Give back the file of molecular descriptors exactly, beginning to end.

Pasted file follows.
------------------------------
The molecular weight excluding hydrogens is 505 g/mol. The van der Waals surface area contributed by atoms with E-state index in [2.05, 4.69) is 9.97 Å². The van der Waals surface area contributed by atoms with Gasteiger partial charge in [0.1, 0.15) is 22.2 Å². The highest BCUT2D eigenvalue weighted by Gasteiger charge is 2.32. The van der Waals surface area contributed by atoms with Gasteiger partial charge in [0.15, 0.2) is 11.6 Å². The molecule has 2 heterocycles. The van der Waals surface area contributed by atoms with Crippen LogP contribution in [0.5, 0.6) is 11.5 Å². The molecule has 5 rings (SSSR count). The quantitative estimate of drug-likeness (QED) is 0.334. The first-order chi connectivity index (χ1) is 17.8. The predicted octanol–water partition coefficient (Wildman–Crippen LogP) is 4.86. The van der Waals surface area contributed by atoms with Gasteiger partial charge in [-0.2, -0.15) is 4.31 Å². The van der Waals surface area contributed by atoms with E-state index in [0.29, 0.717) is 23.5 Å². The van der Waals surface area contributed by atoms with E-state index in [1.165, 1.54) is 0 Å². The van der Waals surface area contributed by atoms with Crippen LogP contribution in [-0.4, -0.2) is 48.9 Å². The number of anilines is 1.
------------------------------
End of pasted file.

The molecular weight excluding hydrogens is 505 g/mol. The van der Waals surface area contributed by atoms with E-state index in [2.05, 4.69) is 9.97 Å². The van der Waals surface area contributed by atoms with Gasteiger partial charge in [0.1, 0.15) is 22.2 Å². The highest BCUT2D eigenvalue weighted by Gasteiger charge is 2.32. The van der Waals surface area contributed by atoms with Gasteiger partial charge in [0.15, 0.2) is 11.6 Å². The molecule has 2 heterocycles. The van der Waals surface area contributed by atoms with Crippen LogP contribution in [0.5, 0.6) is 11.5 Å². The molecule has 5 rings (SSSR count). The quantitative estimate of drug-likeness (QED) is 0.334. The first-order chi connectivity index (χ1) is 17.8. The predicted octanol–water partition coefficient (Wildman–Crippen LogP) is 4.86. The van der Waals surface area contributed by atoms with Gasteiger partial charge in [-0.2, -0.15) is 4.31 Å². The van der Waals surface area contributed by atoms with E-state index in [0.29, 0.717) is 23.5 Å². The van der Waals surface area contributed by atoms with E-state index in [1.165, 1.54) is 0 Å². The van der Waals surface area contributed by atoms with Crippen LogP contribution in [-0.4, -0.2) is 48.9 Å². The number of anilines is 1.